WINAMAC — Indiana Gov. Mike Pence left Pulaski residents Tuesday with a challenge to maintain the momentum of the state’s business environment by taking its message to others across the country.
The serving floor of The Fox’s Den in Winamac was packed with more than 50 people Tuesday afternoon, most of them representatives of member companies of the Pulaski Chamber of Commerce who came out for a meet-and-greet with the governor.
After meeting Pence individually, they listened to him list the accomplishments made during his administration that have contributed toward the state’s improving business environment.
Pence credited factors like bipartisanship in the General Assembly, the $800 million going to road funding across the state, increased emphasis on vocational education in high schools and the repealing of the state’s inheritance tax, the mentioning of which received applause from the audience.
Winamac itself has been gaining economic momentum as of late. In August, The Braun Corp., a wheelchair manufacturer, invested $7.5 million to move production operations from its Kalamazoo, Mich., facility to a converted 18,000-square-foot production line at its Winamac headquarters, creating 70 jobs.
“Congratulations on being one of the great and dynamic communities in the state of Indiana,” Pence told attendees.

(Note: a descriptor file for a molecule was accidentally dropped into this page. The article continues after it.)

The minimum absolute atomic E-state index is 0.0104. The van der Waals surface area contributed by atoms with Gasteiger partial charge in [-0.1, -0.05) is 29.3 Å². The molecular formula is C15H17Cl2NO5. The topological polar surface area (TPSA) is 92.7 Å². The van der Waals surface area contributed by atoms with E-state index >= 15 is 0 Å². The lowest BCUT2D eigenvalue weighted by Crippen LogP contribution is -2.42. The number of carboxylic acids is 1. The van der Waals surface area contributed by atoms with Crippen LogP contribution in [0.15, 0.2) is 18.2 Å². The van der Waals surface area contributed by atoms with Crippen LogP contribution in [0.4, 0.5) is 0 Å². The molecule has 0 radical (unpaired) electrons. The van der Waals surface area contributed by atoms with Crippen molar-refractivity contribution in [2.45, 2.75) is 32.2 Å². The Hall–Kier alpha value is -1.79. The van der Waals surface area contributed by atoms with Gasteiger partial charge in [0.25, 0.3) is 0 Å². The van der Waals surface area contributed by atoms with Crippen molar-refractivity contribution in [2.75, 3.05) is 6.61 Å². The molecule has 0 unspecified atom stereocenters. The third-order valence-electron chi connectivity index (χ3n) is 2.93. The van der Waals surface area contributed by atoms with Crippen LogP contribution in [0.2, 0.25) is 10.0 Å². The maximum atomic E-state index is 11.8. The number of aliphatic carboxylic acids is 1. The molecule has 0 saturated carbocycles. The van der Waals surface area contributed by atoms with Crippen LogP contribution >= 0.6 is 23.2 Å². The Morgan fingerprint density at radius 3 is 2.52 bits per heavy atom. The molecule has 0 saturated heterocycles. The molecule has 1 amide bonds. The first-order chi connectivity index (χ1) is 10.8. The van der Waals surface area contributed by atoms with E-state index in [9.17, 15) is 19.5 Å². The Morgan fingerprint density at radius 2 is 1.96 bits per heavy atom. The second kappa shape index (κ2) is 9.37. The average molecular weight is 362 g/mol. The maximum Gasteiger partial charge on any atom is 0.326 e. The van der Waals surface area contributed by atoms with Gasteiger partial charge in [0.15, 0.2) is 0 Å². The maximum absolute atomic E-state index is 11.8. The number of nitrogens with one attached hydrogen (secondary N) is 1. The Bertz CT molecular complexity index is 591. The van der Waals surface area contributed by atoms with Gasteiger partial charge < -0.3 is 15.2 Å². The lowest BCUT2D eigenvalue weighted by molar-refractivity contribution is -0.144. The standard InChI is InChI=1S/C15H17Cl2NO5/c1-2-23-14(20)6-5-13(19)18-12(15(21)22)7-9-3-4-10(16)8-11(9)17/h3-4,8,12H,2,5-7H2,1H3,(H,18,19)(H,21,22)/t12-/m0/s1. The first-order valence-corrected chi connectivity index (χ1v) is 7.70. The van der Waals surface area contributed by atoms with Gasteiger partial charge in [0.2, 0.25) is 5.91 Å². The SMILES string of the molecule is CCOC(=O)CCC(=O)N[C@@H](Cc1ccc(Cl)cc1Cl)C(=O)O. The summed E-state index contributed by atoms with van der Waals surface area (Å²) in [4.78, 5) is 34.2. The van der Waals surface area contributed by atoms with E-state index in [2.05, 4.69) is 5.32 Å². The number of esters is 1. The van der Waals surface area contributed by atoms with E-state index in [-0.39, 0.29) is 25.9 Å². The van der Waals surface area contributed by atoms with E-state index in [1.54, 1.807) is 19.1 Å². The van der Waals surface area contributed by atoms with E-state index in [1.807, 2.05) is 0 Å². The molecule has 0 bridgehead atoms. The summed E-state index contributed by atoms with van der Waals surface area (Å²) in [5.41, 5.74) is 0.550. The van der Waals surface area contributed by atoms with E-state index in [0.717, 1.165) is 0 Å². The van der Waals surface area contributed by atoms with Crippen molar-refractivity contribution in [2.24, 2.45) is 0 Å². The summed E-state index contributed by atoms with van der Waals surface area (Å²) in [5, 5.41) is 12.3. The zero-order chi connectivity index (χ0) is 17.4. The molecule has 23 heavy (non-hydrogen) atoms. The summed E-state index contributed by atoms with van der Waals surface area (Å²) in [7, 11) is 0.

Communities across the state can benefit the way Pulaski County has, Pence added.
“The state is getting noticed,” he said, citing Chief Executive magazine’s ranking of Indiana as the fifth best state for business in 2013 and “Site Selection” magazine calling it the most competitive state for business in the Midwest and the second-most nationwide.
Pence left attendees with the challenge of helping to maintain and improve the state’s business environment by spreading its message to business owners in other states.
“I think there’s a great story to tell,” Pence said. “That’s how Indiana is going to grow and that’s how Pulaski County is going to grow.”
Jason Potthoff, owner of The Fox’s Den, a local landscaping company, a public accountant and a Pulaski County Chamber of Commerce member, said he will keep the governor’s request in mind.
“I’ll take that to heart,” he said, “whether it’s an old college buddy, I’ll keep that in the back of my mind — doing a better job of selling the state.”
Potthoff said he was impressed by Pence’s views on business, particularly small business, adding “it takes the small guys” in communities like Pulaski County to “keep things rolling.”
“That’s the best thing the state can do — keep the environment moving with low unemployment, quality education and lower taxes than some of our neighbors,” Potthoff said.
Jacki Frain, director of Pulaski County Human Services, said one of the state’s next biggest challenges will be finding a way to continue to support retired people through transportation and other services.
In all, she said she felt the governor’s visit was positive.
“It sounds to me like they have a lot of good things going on that we don’t know about,” Frain said. “We’re very fortunate he comes to small communities.”
Mitchell Kirk is a staff reporter at the Pharos-Tribune. He can be reached at 574-732-5130 or firstname.lastname@example.org. Follow him: @PharosMAK